After the moon, the red planet, so near and so far to our universe, has generated lot of interest and curiosity not only in the US, Europe, Japan and China but also in India. After a successful tryst with the moon (Chandrayaan project), India is embarking on an ambitious, extremely long, challenging journey to Mars with lot of hopes of achieving success on its first attempt itself. With the launch window open till November 19 only, the Indian Space Research Organisation (ISRO) is racing against time to keep its date with Mangal graha. Otherwise, one will have to wait till 2016.
There have been many hitches, criticisms and opposition to Mangalyaan right from the day the project was announced. The Rs 450-crore-Mars mission has attracted brickbats as well as appreciation with some countries like UK saying that if India had money for Mars why do they need aid for health and sanitation projects while some others have welcomed the project and stressed that it will put India on the map of inter-planetary capabilities and also demonstrate our prowess where even China had failed. However, many scientists and experts have clearly expressed their optimism on the success of the mission and hope that it will gain many worthwhile experiences.
Former senior scientist and deputy director, National Aerospace Laboratory, V S Ganesh is pretty optimistic when it comes to the issue of India’s launch capabilities and success in Mars mission. “We are the best in the world and our success rate is much better than other countries. There were failures in the initial phases of space programme but we have achieved mastery and now have good chances as our engineers are capable of delivering it. In fact, Indian scientists can be found in NASA and ESA in very senior positions and that shows how good we are. The mission is tough and one will see results after many months after launch. When India’s first rocket was launched, people were laughing at us but today see where we are. The challenges in this mission is many but we can learn from the experiences of other countries. We are just spending a small amount compared to NASA or others as our mission infrastructure, manpower is cheaper. I have worked with ISRO scientists and I know their capability,” says Ganesh who was responsible for acoustic testing of satellites and was involved in 300 major tests on satellite launch vehicles and subsystems from 1986 to 2007 at NAL.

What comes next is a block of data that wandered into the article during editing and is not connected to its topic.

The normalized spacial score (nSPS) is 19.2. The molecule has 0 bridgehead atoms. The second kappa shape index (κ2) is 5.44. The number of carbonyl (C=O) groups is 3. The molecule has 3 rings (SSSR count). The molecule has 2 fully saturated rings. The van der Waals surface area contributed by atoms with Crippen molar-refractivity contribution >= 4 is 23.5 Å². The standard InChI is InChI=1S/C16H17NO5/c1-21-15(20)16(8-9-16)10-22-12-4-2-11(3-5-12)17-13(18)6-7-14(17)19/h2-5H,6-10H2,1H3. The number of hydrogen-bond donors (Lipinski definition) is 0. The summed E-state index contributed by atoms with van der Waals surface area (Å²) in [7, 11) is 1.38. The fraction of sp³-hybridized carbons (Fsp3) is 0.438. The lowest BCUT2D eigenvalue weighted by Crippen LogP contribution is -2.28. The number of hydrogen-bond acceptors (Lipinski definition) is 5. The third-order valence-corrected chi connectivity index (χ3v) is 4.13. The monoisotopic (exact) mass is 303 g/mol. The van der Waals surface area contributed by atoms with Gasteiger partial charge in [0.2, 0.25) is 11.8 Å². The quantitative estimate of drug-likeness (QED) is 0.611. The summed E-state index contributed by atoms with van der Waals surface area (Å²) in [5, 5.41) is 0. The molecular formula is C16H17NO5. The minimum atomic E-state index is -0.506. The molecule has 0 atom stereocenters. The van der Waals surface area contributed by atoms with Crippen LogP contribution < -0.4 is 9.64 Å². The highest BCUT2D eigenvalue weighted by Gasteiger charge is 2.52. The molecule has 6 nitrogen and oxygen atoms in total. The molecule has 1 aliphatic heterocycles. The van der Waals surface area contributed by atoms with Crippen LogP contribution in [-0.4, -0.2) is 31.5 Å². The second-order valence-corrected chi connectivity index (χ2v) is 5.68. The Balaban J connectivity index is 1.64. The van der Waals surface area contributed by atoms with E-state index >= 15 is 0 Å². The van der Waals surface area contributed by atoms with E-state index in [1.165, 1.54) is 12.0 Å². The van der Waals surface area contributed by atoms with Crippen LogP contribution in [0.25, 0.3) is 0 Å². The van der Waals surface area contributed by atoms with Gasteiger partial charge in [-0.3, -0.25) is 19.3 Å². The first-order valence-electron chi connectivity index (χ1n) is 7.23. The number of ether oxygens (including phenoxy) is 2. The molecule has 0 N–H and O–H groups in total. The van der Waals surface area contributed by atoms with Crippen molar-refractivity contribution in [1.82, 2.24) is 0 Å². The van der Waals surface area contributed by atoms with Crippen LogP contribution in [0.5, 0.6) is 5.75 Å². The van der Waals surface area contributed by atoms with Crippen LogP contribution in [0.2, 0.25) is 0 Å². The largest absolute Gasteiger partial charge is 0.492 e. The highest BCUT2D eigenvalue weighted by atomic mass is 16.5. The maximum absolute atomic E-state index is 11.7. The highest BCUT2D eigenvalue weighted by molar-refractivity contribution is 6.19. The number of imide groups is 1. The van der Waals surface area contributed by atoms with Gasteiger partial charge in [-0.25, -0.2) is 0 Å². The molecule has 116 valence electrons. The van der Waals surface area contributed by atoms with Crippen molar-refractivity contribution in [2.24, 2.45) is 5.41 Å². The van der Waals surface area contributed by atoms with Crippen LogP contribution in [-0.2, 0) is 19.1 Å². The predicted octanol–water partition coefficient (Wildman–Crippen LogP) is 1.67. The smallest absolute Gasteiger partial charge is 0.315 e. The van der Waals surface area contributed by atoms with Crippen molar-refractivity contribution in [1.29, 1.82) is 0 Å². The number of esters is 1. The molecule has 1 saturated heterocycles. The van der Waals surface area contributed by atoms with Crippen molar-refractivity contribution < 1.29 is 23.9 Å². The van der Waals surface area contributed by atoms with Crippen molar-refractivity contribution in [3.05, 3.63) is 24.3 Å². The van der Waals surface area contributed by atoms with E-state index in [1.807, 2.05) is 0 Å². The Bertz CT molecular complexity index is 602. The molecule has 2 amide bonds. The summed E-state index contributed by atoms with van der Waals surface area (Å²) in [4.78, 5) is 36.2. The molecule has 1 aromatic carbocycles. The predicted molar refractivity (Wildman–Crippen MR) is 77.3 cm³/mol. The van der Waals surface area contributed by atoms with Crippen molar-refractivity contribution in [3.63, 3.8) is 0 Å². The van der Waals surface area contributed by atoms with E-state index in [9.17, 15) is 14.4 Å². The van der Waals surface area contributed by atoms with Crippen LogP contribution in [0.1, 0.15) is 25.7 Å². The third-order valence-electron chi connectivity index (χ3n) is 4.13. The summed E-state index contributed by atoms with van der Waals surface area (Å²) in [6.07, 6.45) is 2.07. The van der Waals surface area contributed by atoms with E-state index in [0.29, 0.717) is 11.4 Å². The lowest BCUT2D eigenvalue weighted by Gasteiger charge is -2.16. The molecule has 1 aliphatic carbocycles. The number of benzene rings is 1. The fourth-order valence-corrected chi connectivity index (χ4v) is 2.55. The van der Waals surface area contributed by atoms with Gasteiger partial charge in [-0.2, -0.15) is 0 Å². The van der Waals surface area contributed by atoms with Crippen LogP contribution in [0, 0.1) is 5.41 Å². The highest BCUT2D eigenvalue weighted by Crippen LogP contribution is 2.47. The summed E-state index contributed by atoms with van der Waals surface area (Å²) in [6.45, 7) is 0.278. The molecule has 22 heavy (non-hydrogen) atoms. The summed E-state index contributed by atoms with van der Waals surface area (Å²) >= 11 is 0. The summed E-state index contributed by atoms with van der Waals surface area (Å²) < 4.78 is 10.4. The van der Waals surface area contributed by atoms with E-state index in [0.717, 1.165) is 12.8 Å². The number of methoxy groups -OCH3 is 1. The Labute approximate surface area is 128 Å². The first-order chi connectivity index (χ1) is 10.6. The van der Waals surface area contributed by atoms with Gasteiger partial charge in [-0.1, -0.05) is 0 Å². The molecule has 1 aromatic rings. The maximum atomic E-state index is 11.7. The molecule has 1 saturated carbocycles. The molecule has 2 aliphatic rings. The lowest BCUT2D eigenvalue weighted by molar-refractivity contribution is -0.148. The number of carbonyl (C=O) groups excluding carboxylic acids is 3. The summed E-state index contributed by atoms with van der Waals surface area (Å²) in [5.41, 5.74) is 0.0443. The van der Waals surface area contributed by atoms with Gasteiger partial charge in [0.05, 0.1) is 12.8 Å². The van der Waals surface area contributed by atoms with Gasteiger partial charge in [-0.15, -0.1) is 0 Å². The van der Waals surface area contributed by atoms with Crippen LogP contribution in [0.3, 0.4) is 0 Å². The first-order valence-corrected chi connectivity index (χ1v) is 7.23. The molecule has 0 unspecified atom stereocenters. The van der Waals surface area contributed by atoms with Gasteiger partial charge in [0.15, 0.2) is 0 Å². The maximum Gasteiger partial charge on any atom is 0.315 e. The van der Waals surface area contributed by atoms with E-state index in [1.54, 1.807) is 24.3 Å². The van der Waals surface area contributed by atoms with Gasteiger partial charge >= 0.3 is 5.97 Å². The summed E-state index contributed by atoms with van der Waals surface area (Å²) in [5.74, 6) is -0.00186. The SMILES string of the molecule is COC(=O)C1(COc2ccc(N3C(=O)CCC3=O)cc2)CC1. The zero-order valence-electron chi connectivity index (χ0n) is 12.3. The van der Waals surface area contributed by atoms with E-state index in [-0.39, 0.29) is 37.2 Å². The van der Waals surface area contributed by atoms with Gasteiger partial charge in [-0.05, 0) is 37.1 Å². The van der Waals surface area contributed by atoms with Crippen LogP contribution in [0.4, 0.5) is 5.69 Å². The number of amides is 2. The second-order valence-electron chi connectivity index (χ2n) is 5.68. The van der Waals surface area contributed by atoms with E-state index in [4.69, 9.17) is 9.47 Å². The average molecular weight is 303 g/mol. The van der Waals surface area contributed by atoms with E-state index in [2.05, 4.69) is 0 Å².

According to Ashok Baweja, Head, Quest Global Defence Engineering Services, the idea to hit Mars will take India’s technological capabilities to a different level. “It’s a very good idea and shows the confidence ISRO has in its programmes.
To me it’s a very credible move that will build capabilities,” Baweja, the former HAL Chairman said.
Sounding caution Prof Sitaram Bhat, Aerospace Engineering, IISc said, “As far as my knowledge goes, all of the first time inter-planetary missions have failed across the world. This is the first time we’re sending a satellite to Mars and I think we shouldn’t keep our hopes too high at the moment, as it is a very challenging mission because of the long distance.
Apart from this, even communication channels will be very weak. If we do manage to pull this off, India will be the first country to succeed on a first time mission.”
Concluding on a hopeful note for the mission and its scientists, Kailas Chandran, a mapping specialist who has worked in India and abroad says, “The Mars mission is not a waste and even if the mission fails, one can learn many things from its failures and re-work on it. It is a good scientific development for the country as we are sending our satellite on an inter-planetary mission. We will gain lot of advantages from such space missions and help the country in its future endeavours.”
(With inputs from Anantha Krishnan M and Shyama Krishna Kumar)